“A novel dual circulating fluidized bed technology for thermal treatment of municipal sewage sludge with recovery of nutrients and energy”, P. Petlola et al., Waste Management 155 (2023) 329–337, DOI. See also ESPP-NNP-DPP Nutrient Recycling Technology Catalogue.
The EBA Statistical Report 2022 provides detailed assessment of biogas production in Europe today and trends, concluding that digestate resources (220-260 Mt fresh weight/y today) will double by 2030 and increase five-fold by 2050. The European Biogas Association (EBA) combines data from national biogas associations, national statistics and industries in EU plus 6 adjacent countries, and presents detailed analysis and graphs. The report concludes that by 2050 biogas and biomethane* (from anaerobic digestion) could provide 35 – 60% of Europe’s gas consumption. This is driven by EU policies towards renewable energies, and accelerated by the current gas supply and price crisis. This will result in a several-fold increase in digestate production, providing a key resource of secondary nutrients. Estimates of nutrient content suggest that digestate today contains 0.5 - 0.6 Mt N-NH4/y, expected to increase to 2.6 -3.1 Mt by 2050, and 0.4 – 0.5 MtP/y, increasing to 2.0 – 2.3 MtP. This corresponds, for 2050 estimates , to around 26% - 31% of today’s synthetic N fertiliser consumption and c. 86% for synthetic P fertiliser (2050). Digestate also brings, today, around 5 Mt/y of stable organic carbon to agricultural soils.
“Statistical Report 2022. Tracking biogas and biomethane deployment across Europe”, European Biogas Association, December 2022, 160 pages, price on request here https://www.europeanbiogas.eu/SR-2022/EBA/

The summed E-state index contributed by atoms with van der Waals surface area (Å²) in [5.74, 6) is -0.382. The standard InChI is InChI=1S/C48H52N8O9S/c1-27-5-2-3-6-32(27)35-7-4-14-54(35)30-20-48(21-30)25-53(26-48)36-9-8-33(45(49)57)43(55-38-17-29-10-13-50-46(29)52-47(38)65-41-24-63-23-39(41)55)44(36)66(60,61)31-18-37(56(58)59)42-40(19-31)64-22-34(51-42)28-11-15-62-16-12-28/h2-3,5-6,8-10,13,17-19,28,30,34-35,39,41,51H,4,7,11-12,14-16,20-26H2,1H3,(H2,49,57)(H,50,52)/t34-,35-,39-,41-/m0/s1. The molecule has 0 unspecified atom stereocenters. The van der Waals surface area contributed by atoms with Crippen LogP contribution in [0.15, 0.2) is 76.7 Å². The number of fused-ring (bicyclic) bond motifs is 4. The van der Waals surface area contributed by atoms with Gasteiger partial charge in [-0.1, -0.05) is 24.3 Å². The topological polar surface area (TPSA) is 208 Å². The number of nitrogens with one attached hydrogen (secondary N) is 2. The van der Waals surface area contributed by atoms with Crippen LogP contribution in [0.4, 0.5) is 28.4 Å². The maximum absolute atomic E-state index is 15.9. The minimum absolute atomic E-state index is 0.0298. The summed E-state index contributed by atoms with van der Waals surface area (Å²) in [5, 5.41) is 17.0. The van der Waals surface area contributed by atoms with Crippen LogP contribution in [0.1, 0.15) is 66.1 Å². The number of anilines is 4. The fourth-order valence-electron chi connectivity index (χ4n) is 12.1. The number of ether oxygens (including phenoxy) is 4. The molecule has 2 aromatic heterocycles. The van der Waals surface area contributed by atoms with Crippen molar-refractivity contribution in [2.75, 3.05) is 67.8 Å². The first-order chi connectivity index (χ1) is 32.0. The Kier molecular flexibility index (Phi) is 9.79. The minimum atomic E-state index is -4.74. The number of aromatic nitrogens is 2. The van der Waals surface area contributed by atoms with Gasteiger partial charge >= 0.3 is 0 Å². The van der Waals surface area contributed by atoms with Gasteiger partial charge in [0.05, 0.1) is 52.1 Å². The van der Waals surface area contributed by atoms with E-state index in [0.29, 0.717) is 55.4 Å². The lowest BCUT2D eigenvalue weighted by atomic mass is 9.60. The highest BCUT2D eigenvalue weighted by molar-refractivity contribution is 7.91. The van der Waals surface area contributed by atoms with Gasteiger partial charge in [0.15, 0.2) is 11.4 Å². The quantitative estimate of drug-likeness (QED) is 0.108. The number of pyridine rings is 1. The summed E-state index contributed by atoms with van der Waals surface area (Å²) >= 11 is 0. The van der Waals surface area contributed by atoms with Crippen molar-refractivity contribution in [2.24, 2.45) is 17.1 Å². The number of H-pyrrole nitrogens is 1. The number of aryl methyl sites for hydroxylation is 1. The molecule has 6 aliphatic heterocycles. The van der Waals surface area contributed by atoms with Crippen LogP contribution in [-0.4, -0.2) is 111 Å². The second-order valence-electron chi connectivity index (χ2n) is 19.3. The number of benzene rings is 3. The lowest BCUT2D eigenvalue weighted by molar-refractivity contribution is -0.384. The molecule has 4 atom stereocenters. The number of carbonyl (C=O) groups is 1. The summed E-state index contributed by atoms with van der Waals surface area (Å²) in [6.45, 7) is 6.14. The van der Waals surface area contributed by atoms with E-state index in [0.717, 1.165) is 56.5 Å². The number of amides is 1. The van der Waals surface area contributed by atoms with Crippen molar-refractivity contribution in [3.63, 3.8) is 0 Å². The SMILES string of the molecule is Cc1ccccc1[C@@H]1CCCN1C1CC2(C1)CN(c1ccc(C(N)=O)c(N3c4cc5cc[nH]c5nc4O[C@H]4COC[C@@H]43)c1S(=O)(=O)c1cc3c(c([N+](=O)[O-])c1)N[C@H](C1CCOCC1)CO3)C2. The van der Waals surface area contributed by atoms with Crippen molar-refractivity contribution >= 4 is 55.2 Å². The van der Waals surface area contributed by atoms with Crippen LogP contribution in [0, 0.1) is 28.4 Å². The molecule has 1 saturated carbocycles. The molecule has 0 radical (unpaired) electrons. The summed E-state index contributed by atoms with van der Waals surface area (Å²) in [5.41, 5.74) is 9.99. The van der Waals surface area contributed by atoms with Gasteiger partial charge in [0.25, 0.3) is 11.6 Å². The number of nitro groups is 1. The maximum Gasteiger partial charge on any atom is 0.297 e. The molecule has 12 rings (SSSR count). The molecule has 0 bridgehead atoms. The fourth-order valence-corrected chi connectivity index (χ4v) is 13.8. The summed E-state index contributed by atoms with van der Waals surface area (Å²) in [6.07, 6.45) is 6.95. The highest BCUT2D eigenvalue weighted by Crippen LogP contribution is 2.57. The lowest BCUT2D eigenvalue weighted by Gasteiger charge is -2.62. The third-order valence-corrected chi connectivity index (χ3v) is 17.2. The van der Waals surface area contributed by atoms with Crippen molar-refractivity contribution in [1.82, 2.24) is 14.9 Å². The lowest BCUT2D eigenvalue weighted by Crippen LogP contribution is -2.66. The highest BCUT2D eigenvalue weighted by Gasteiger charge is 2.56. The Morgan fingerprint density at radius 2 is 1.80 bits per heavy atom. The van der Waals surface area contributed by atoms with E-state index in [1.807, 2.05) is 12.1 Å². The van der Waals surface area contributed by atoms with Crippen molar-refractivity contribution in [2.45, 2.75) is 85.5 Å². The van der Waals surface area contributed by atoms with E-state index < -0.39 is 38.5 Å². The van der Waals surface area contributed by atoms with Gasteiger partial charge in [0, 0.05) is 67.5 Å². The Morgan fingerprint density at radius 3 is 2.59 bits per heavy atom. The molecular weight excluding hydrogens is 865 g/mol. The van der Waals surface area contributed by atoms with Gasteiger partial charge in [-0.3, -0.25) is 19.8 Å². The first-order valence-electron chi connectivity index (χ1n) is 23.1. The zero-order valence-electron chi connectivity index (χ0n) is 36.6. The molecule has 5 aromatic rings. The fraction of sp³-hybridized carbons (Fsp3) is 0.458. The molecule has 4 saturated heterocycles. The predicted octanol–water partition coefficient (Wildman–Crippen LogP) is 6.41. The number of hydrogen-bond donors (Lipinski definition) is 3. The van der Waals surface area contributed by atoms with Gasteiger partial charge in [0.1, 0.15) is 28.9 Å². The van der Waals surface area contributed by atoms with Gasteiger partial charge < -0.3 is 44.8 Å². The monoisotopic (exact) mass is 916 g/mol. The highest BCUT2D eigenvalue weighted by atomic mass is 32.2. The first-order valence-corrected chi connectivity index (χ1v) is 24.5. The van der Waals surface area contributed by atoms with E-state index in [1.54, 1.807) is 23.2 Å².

* “Biogas” is the combustible gas generated by anaerobic digestion of organic materials, consisting mostly of methane, but with some other gases. “Biomethane” is high-purity or refined biogas, consisting almost solely of methane, and which can be reinjected into natural gas distribution networks to replace fossil methane. For definitions see: https://www.europeanbiogas.eu/about-biogas-and-biomethane/
Three-year, full-scale tests at 380 000 p.e. wwtp assess thermal pressure sludge hydrolysis (TPH), anaerobic digestion, struvite precipitation and ammonium sulphate recovery. Identifying benefits, operating challenges and parameters. In the C19th sewage nutrients were recycled by spreading sewage on farmland, after primary treatment since the 1950’s. From 1979, the waste water treatment plant (wwtp) integrated secondary treatment and anaerobic sludge digestion, with the digested sludge continuing to be used on farmland (storage in winter to enable use in summer only). However, nitrogen application limits since 2016 has led to 40% of sludge being incinerated. In 2019, for circularity objectives, thermal hydrolysis was added between two sludge digestion stages, with struvite precipitation in the digestate dewatering liquor, and ammonia recovery by stripping from the digestate liquor. Optimal conditions for the thermal pressure hydrolysis were identified through the trials as around 145°C, 4 bars, 1 ½ hours. The resulting breakdown of the sludge led to a +20% increase in biogas production, resulting in more than enough additional secondary heat after electricity generation to heat the TPH. After two years of process optimalisation reliable struvite recovery (without loss of fines, >80% P precipitation in reactor) was achieved with the NuReSys reactor. With the TPH in place, around 15% of total P in sludge was recovered in struvite, operating with MgCl2 dosing at around 2:1 Mg:P ratio and pH 8.5 (NaOH dosing). This is not sufficient to achieve the German P-Recovery Ordinance obligations, because the dewatered sludge exceeds 20 g P/kg DM. Some 250 t/y of struvite are now being produced, and this is fairly pure, with < 0.5% calcium, potassium, iron etc and heavy metals below German fertiliser legislation levels (organic contaminants not reported). The ammonia stripping unit was operating on digestate with c. 1200 mgNH4-N/l and optimal conditions were identified as pH 9.5 (NaOH dosing) and temperature 55°C (heating needed). This generated an ammonium sulphate solution of concentration about 38 % based on weight. This is conform to German fertiliser legislation requirements and is distributed locally by a third party in the region so ensuring effective recycling to crop production.